TIP # 12: If you grow your own herbs or even if you buy fresh ones from the store, how do you keep them fresh? Cut the ends off and keep in a jar of water, like you would cut flowers. Or, you can chop them and put them in ice cube trays, add a little water to each and freeze. When you need some fresh herbs, pop a couple herb cubes into your pot.
TIP # 11: Parchment paper is an important item to have on hand. It prevents foods from sticking to baking sheets. You can also wrap fish or chicken in it and bake it (papillote).
TIP # 10: Two things to keep in your freezer at all times – a box of puff pastry sheets and a box of rolled pie crust. You can make dessert, sweet rolls, hors d’ oeuvres, pot pies. Want an easy recipe for an hors d’ oeuvre? Thaw a sheet of puff pastry overnight in the fridge. Roll it out onto parchment paper. Sprinkle with grated cheese (whatever type you like or a combination), ground pepper, a little thyme. Roll it back up and refrigerate for about 15 minutes. Preheat the oven to 425°. Slice the roll into 1 inch pieces and place on a baking sheet lined with parchment paper. Bake for about 10-15 minutes or until golden brown. Voila, appetizer.
TIP # 9: A head or bulb of garlic is comprised of about 20 cloves. The smaller you chop the garlic, the more flavor will be released. Garlic burns very quickly, so add it last. Baked or roasted garlic is much milder in flavor and can even be spread on toasted bread as a quick appetizer.
TIP # 8: Leftover beef or chicken broth? Don’ throw it out, pour it into plastic ice cube trays, freeze and when you need just a spot of broth, throw in a cube or two. I keep them in the zip bags once they are frozen.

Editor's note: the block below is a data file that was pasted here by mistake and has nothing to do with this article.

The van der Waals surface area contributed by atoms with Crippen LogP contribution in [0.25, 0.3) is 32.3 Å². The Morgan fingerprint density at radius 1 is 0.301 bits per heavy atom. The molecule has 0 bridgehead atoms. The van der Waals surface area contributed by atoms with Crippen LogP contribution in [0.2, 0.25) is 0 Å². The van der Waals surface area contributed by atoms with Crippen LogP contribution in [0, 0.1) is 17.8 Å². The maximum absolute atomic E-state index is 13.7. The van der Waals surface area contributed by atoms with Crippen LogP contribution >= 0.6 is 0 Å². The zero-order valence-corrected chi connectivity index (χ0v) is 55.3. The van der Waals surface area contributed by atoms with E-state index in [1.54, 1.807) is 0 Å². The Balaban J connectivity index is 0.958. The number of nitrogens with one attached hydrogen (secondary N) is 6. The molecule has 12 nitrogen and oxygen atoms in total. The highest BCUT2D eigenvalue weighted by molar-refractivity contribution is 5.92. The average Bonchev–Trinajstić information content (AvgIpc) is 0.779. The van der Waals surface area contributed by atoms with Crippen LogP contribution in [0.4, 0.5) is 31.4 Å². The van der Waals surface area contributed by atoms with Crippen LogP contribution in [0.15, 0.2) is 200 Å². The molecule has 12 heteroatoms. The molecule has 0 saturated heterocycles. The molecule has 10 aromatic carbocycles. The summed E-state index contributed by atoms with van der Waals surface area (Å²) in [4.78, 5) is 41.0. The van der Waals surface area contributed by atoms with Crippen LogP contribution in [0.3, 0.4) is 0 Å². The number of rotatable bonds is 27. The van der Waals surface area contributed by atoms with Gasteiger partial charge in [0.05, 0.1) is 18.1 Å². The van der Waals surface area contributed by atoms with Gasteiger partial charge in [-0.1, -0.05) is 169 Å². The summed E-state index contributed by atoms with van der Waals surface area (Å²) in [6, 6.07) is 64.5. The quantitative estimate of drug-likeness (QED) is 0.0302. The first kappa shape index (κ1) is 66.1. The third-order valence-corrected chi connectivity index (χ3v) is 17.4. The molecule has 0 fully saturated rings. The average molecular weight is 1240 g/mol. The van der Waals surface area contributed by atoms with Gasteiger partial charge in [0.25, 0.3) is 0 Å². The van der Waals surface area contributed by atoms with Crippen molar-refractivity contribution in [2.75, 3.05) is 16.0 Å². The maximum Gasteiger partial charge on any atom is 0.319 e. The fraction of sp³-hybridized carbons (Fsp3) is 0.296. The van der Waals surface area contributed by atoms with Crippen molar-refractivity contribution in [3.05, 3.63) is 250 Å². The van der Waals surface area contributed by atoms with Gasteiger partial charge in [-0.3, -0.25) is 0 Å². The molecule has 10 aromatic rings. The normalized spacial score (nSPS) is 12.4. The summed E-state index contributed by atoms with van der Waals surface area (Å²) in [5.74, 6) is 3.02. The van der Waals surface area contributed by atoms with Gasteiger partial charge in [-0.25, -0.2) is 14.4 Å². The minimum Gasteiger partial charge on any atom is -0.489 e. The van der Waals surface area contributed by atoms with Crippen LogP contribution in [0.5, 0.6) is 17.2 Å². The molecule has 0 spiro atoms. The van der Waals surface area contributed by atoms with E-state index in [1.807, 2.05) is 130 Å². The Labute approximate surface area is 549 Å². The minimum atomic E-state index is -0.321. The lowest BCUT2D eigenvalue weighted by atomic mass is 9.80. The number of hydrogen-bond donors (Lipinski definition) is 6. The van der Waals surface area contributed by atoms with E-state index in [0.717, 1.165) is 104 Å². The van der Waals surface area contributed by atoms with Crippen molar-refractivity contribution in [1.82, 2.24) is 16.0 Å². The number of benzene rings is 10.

TIP # 7: If you have a party and have opened wine that you will not finish that night, don’t throw it away, pour it into an empty water bottle and freeze it. When you want to drink it, thaw it out and enjoy or use it in your cooking. It won’t be as good as when it was opened, but it will do just fine. Oxygen is vino’s enemy. The longer it is exposed to air, the more flavor it loses. I guess that’s why I never have leftover wine.
TIP # 6: You can use the rough edge of a ceremic dish or plate to sharpen a knife. Ceramic is harder than steel. You’ll find the edge on the bottom of the plate or bowl. It really works and that’s how I sharpen my knives.
TIP # 5: NEVER use cooking wine, it has tons of salt and is nasty tasting. Use wine you would drink. I always have dry Vermouth on hand, it works as a white wine very well. Sometimes Sherry can be a good addition, Marsala, Brandy and even Port.
TIP # 4: Don’t be afraid to use store bought items. Sometimes they can really be a life saver. Example: If you run out of gravy, use canned and add wine and garlic. Check out my recipe for the gravy emergency plan.
TIP #3: Fresh garlic is better than the stuff in a jar, which is better than garlic powder, which is better than garlic salt. Always have at least 2 heads of garlic at the ready.
TIP #2: Use real butter, not margarine; never. I use unsalted for most everything. Use grape seed, canola or coconut oil for hot browning. Olive oil (extra virgin cold pressed, not light) for light sauteing and for dressings.
TIP # 1 : Use the freshest ingredients that you can find – meats, vegetables , good oils and spices . Throw out your spices at least once a year and start fresh. I like to change mine at Lent.